Visual Arts – 2015

Monday, 14 December 2015

IMG_2222 - Arts Centre Home - 270Numerous things I’ve run into through the year:

◄ At the beginning of the year, the Melbourne Arts Centre’s ‘Homes’ project. They turned out thousands of little wooden ‘homes’ and people (lots of school kids) decorated them and distributed them all over. I rather liked the spelling on this one.



Outside the Arts Centre a big ‘home’ featured hundreds of little ones. Melbourne philanthropist Betty Amsden was a driving force behind the project. ▼IMG_2199 - Art Centre Home - 540

IMG_2261 - Mambo Shirts, tested on animals - 270◄ The Ian Potter Centre in Federation Square, the Australian part of the National Gallery Victoria (NGV), had an exhibition of the art of Mambo titled ‘30 years of shelf-indulgence.’ Classic T-shirt designs by Reg Mombasa are, of course, a large part of the Mambo story. Like this one with the note that it’s been tested on animals.



Then emerging from the British Library to the courtyard on Euston Rd one sunny London day I met up with this exhibit, fresh from Burning Man in Nevada. That’s another place on my ‘must visit’ list. ▼ IMG_1124 - British Library from Burning Man - 540

IMG_2494 - Federation Square bats - 270◄  Melbourne is famous for its colony of fruit bats – aka flying foxes – which hang out (as bats do) at a bend in the Yarra River a few km upstream from us and fly out every night, in search of fruit. Just after sunset they flap over our house, sometimes thousands of them. So it was nice to encounter a little bat exhibit, hanging out from the ceiling of Federation Square in Melbourne’s city centre.






IMG_9410 - Two Girls Apartments, Richmond - 270

◄ I really liked the Two Girls Apartment complex which popped up in the Melbourne inner city suburb of Richmond. I lived in Richmond for more than 20 years, Lonely Planet had three different offices in Richmond and my favourite Melbourne (maybe favourite in the world) pizza place – E Lounge – is in Little Saigon, just round the corner from the Two Girls. Who happen to be daughters of the developer.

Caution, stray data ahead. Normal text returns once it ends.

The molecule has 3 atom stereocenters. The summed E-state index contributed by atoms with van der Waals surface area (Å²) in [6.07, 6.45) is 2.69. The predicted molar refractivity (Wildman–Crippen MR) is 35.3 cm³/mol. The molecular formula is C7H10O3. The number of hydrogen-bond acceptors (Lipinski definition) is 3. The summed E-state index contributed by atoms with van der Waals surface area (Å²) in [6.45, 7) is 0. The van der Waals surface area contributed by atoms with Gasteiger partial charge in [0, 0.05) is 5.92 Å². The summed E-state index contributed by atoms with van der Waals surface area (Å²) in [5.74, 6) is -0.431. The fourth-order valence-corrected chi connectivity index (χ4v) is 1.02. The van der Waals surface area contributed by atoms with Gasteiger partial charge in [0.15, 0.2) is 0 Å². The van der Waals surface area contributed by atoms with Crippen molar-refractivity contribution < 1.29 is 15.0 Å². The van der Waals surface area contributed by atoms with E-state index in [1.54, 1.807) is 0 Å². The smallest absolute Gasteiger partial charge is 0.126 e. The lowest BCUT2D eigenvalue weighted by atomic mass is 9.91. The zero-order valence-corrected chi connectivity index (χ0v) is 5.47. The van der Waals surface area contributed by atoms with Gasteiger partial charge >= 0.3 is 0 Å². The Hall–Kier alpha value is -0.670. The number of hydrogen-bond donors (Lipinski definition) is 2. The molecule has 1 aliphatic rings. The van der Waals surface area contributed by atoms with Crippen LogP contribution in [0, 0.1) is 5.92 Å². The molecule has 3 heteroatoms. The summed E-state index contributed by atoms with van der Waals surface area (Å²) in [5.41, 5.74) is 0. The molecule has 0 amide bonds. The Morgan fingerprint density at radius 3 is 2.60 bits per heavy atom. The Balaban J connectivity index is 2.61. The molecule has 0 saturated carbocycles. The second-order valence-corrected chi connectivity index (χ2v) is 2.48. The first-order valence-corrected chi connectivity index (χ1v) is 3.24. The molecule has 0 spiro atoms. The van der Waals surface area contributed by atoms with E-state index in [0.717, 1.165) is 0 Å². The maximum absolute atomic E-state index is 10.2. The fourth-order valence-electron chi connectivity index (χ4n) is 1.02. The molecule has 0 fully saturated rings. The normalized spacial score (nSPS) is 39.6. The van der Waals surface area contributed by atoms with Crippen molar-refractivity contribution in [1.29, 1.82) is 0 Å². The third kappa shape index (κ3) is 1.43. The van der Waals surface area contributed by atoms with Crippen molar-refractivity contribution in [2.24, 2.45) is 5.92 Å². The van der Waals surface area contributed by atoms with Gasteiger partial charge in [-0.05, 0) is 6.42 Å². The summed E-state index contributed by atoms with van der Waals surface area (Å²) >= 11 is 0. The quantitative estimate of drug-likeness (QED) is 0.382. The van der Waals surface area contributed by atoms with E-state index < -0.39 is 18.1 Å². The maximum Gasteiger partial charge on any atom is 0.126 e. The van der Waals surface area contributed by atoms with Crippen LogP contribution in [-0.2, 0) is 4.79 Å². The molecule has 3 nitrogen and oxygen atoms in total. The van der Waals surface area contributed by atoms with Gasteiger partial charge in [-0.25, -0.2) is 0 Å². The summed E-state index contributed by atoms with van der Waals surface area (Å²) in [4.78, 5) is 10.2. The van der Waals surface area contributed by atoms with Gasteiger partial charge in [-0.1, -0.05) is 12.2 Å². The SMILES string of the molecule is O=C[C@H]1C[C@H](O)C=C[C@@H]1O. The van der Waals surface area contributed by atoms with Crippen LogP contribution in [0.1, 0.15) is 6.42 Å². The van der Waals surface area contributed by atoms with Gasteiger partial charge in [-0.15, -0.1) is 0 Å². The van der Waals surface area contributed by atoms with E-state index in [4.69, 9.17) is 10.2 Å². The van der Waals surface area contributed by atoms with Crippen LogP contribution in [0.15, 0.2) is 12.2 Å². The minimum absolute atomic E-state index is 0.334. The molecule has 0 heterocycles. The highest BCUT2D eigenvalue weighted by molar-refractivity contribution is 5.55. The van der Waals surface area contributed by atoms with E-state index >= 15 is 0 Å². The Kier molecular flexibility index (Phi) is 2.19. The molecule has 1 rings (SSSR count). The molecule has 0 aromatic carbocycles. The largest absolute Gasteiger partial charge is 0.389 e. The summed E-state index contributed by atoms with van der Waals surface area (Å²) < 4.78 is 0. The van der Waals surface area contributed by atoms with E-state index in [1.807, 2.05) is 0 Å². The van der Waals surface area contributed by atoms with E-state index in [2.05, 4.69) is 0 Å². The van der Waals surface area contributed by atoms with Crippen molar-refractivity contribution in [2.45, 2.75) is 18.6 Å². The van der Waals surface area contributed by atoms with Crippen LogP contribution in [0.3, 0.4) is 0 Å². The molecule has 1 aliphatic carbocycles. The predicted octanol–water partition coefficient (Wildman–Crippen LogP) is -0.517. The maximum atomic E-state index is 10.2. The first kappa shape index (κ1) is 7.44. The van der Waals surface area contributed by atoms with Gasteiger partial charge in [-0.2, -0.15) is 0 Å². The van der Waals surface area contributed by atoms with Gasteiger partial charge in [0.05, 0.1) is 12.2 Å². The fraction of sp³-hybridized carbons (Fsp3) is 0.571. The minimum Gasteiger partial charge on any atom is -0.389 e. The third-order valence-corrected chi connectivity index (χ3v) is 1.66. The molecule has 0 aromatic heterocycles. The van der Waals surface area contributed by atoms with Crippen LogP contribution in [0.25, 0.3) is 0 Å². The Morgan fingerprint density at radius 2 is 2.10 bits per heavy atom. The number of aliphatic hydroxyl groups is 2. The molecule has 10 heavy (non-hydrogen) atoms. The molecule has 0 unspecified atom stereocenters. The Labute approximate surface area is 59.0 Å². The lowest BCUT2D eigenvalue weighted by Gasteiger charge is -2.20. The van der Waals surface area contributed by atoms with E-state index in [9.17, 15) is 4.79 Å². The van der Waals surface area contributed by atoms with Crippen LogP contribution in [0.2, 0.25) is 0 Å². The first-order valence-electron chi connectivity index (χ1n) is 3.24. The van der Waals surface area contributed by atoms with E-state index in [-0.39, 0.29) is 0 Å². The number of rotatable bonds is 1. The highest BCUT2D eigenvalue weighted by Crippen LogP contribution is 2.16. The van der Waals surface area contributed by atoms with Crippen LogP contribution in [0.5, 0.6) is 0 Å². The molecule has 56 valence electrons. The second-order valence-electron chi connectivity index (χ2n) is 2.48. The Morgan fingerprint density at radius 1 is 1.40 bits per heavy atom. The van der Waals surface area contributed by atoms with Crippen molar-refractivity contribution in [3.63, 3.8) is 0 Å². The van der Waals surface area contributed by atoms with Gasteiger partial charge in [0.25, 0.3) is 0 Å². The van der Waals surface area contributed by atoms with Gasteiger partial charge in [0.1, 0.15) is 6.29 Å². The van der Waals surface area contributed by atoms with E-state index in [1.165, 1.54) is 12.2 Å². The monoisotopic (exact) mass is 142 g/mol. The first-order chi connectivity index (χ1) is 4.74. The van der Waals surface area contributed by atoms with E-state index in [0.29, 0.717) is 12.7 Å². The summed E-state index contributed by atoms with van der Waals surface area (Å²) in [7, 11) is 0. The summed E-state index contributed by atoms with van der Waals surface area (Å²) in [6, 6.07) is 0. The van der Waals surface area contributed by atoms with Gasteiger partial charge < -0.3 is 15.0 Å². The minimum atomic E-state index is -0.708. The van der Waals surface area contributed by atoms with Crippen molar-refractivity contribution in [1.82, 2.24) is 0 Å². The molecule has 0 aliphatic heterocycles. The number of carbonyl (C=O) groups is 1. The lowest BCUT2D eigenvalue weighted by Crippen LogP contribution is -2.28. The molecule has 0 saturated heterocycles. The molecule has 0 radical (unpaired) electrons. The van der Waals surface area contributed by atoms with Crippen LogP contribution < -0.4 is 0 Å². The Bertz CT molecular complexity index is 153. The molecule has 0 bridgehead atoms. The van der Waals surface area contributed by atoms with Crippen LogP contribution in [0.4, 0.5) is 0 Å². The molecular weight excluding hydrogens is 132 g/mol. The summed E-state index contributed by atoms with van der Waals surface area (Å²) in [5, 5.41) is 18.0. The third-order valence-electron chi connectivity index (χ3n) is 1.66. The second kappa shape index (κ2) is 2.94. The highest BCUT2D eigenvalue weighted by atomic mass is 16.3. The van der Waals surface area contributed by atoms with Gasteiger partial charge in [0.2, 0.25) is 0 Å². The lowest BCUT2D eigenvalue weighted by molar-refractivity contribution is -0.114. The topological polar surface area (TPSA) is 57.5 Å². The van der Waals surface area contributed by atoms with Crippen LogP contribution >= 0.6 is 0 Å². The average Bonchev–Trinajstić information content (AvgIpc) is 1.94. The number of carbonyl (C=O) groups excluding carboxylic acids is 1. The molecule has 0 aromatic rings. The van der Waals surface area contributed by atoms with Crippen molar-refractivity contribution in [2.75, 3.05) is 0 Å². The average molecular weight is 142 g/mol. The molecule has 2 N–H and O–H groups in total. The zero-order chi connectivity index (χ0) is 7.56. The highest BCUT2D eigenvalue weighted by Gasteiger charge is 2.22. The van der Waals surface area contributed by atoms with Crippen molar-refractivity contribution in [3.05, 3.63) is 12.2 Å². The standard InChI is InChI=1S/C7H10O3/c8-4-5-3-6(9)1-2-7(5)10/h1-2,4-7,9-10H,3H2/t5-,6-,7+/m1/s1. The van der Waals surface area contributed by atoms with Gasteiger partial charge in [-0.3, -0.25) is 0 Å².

Still in Melbourne it was White Night with arts related activities all night long. An octopus had somehow escaped inside the Arts Centre and was trying to escape, tentacle by tentacle. ▼ IMG_9405 - Art Centre octopus, White Night -

IMG_9936 - Hotel Urban, Madrid◄ I spoke at a travel conference for The Economist in Madrid, Spain and stayed at the Hotel Urban, which I’d read was noted for its Egyptian art collection. Gone. Totally. But in its place was a new collection, principally from Papua New Guinea and very impressive.





I’ve already blogged about those submerging (and emerging) horse and rider sculptures in the Thames in London. ▼ IMG_3934 - Thames sculpture

IMG_2461 - Abbott Hopeless 270◄ Back in Melbourne, and earlier in the year, that iconic Barack Obama ‘Hope’ portrait that featured in his original election morphed into Australian Prime Minister Tony Abbott and ‘Hopeless.’ Which he truly was. A great wave of relief swept across much of Australia when he was turfed out in favour of Malcolm Turnbull. Yesterday’s blog featured two interesting projects in the battle against climate change – an English wind farm and an American solor power project. Mr ex-Prime Minister Abbott would have been against both of them, he was a climate change denier and adamantly against alternative energy developments. Thank God he’s gone.


Driving back to Melbourne from the mountains in the north of Victoria Maureen and I stopped for lunch in Mansfield, where we saw this nice little collection of ceramics noting local history and sights. Mansfield was the site for one of the key events in the Ned Kelly bushranger saga back in 1878. ▼ IMG_9319 - Alpine huts, Mansfield

IMG_2745 - Andy Warhol & Ai Weiwei - 540▲ Finally I went to the Andy Warhol & Ai Weiwei exhibit that has just opened at the NGV in Melbourne.

IMG_2746 - Ai Weiwei - flowers & bicycle - 540▲ After Ai Weiwei was imprisoned by the Chinese authorities for 81 days without charge he was released, but not allowed to leave the country. His passport had been confiscated. For 600 day he filled a basket on the front of his bicycle with flowers and stood it outside his compound. This flowery protest finished when his passport was returned, the exhibit features the bicycle backed up by a wall of photographs of the flower baskets.